Wednesday, June 27, 2012

The Global Drug War in Numbers: 270 Million Users; a $330 Billion Black Market; $100 Billion in Wasted Law Enforcement

The Global Drug War in Numbers: 270 Million Users; a $330 Billion Black Market; $100 Billion in Wasted Law Enforcement:
The United Nations Office on
Drugs and Crime released its annual report today on
the state of the global drug war
. Despite some concessions
about the need for increased funding of rehabilitation, the report
does not bode well for drug policy reform advocates. The U.N.
insists that legalization, which more and more countries in Central
and South America are considering, would lead to substantial
increases in drug use; that crop eradication efforts need to be
supplemented with market-distorting subsidies to farmers; and that
international police efforts need more funding. In other words, the
U.N. wants to do more of everything it's already doing in the war
on drugs.
If there's a silver lining—and that's a big "if"—it's the U.N.'s
acknowledgement that guns and chains are not the best way to treat
drug use, and that the global drug war has had some unintended
consequences. On that first point, the U.N. report states that
there is growing recognition that treatment and
rehabilitation of illicit drug users are more effective than
punishment.
Of course, this does not mean abandoning law enforcement
activities; instead, the supply and demand sides need to
complement each other. This means balancing
our efforts against drug trafficking with alternative
development programmes for farmers and helping drug users
to be rehabilitated and reintegrated into
society.
Because the U.N. employs "user" and "addict" interchangeably
throughout its report, the implication (as noted in the passage
above) is that all 270 million people who used drugs in 2010
(the U.N.'s most recent estimate) are social outcasts. That's
simply not true.
The other arguable silver lining is the U.N.'s admission that
the drug war has had unintended consequences:
The development of black markets and the opportunities they
create for organized crime have been among the unintended side
effects. Black markets are not specific to controlled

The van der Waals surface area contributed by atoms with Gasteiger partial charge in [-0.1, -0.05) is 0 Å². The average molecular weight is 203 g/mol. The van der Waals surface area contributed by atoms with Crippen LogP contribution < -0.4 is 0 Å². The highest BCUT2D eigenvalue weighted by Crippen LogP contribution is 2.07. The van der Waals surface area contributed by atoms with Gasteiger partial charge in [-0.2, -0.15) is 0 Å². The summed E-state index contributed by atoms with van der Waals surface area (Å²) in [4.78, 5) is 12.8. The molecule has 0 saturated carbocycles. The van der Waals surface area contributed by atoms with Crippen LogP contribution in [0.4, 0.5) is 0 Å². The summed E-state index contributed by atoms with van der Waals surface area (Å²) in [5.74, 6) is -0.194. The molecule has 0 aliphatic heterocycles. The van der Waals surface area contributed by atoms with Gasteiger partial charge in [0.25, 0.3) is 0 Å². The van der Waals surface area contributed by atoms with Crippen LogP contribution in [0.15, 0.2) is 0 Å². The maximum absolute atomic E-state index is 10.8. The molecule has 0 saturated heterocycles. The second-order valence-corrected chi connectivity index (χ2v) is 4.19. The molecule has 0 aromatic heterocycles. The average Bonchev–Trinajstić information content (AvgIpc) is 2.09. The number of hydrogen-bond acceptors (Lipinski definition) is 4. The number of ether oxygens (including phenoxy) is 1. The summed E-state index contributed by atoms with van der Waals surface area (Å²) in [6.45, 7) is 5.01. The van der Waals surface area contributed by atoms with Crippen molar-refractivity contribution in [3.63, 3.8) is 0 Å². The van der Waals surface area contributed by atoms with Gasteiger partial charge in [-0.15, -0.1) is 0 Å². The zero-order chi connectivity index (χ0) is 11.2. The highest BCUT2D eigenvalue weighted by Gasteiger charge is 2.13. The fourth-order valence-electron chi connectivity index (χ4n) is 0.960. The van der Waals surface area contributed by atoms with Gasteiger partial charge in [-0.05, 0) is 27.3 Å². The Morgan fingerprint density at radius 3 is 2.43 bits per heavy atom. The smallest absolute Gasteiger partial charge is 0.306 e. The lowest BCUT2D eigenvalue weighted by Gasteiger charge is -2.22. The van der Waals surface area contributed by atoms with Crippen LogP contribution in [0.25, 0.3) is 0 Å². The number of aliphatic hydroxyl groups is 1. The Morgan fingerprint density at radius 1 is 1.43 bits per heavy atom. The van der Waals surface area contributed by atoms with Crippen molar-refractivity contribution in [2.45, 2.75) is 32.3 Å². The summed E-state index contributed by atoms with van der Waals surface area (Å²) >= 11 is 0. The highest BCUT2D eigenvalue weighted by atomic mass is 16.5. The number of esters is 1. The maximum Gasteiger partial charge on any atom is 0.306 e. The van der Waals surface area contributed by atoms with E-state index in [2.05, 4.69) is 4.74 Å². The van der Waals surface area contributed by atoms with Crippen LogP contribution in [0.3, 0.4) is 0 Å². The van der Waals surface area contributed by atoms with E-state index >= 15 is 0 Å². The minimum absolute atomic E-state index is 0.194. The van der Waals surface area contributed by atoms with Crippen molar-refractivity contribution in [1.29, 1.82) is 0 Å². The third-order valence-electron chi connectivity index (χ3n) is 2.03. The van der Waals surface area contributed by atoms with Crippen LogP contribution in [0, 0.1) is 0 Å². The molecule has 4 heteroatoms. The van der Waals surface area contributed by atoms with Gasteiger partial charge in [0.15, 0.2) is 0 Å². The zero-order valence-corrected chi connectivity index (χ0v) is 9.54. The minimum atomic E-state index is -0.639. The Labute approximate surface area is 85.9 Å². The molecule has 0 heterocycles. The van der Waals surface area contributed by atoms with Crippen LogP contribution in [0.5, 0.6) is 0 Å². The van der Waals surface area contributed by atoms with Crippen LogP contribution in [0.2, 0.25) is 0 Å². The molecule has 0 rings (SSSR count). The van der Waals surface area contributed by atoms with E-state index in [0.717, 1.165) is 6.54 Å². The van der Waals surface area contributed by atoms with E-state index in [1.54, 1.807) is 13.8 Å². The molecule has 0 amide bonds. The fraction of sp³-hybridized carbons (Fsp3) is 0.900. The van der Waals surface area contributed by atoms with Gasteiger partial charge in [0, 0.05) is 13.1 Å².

psychoactive substances, of course, as they affect a broad
range of regulated or prohibited goods and services. Effective
drug control measures seem to have given rise to another main
category of unintended consequences in illicit drug markets.
These are various replacement or displacement effects, sometimes
generically referred to as the “balloon effect.”
The list of unintended consequences doesn't end there, but you
won't find the others in the U.N.'s report. For that, we'll turn
to the U.K.-based Count the Cost Initative's "Alternative
World Drug Report
." The Count the Cost Initiative was started
by the Transform Drug Policy Foundation as a way to tally the cost
of the drug war. This year's numbers are pretty stark: 270 million
users; a $330 billion black-market economy; $100 billion in wasted
law enforcement dollars.
Count the Costs makes the case that the unintended
consequences of prohibition affect everything from the environment
(crop eradication efforts lead illegal groups to use protected
forests) to public health (the creation of designer drugs and the
cutting of traditional drugs with harmful chemicals) to human
rights (roughly 1,000 people a year are executed for drug-related
crimes, and in many other countries, sentences are disproportionate
to the crime).
Some other big financial data points from Count the Costs'
report:
  • In 1998, the International Monetary Fund estimated that
    total money laundering represents 2-5% of global GDP. In 2009,
    the UNODC put the figure at 2.7% of global GDP, or
    US $1.6 trillion. 
  • According to the former head of the UNODC, Antonio Maria
    Costa, there was strong evidence that funds from drugs and
    other criminal activity were, “the only liquid investment
    capital” available to some banks at the time. He said that,
    “inter-bank loans were funded by money that originated from
    the drugs trade,” and that, “there were signs that some banks
    were rescued that way.”
  • Drug-related corruption causes Mexic to suffer investment
    losses of up to $1.6 billion annually.
  • Prison spending in the U.S. increased by approximately
    127% between 1987 and 2007.
  • In producer countries, state security agencies and the
    military often benefit greatly from increased enforcement
    efforts. In Colombia, for instance, defence expenditure
    increased from 3.6% of GDP in 2003 to 6% in 2006. This
    resulted in an actual increase of security forces from 250,000
    (150,000 military plus 100,000 police) to 850,000 over the
    four years.
The big questions I had from skimming these two reports was
this: Why doesn't the U.N. acknowledge the human costs of
prohibition? And why does the U.N.'s report fail to mention the
ongoing success of decriminalization in Portugal?
The Alternative World Drug Report suggests an answer:
"Established under the three drug conventions, [the UN Office
of Drugs and Crime's] default position is to defend these
conventions, and seek consensus among the member states it
serves. This lends itself to inertia rather than challenging the
system it operates within."
The Count the Costs report serves as much-needed balast to the
inflexible prerogatives of the UN Office of Drugs and
Crime. Another
report out today
by the reform-minded Global Commission on Drug
Policy finds that prohibition is leading the to spread of
infectious diseases such as HIV/AIDS and tuberculosis.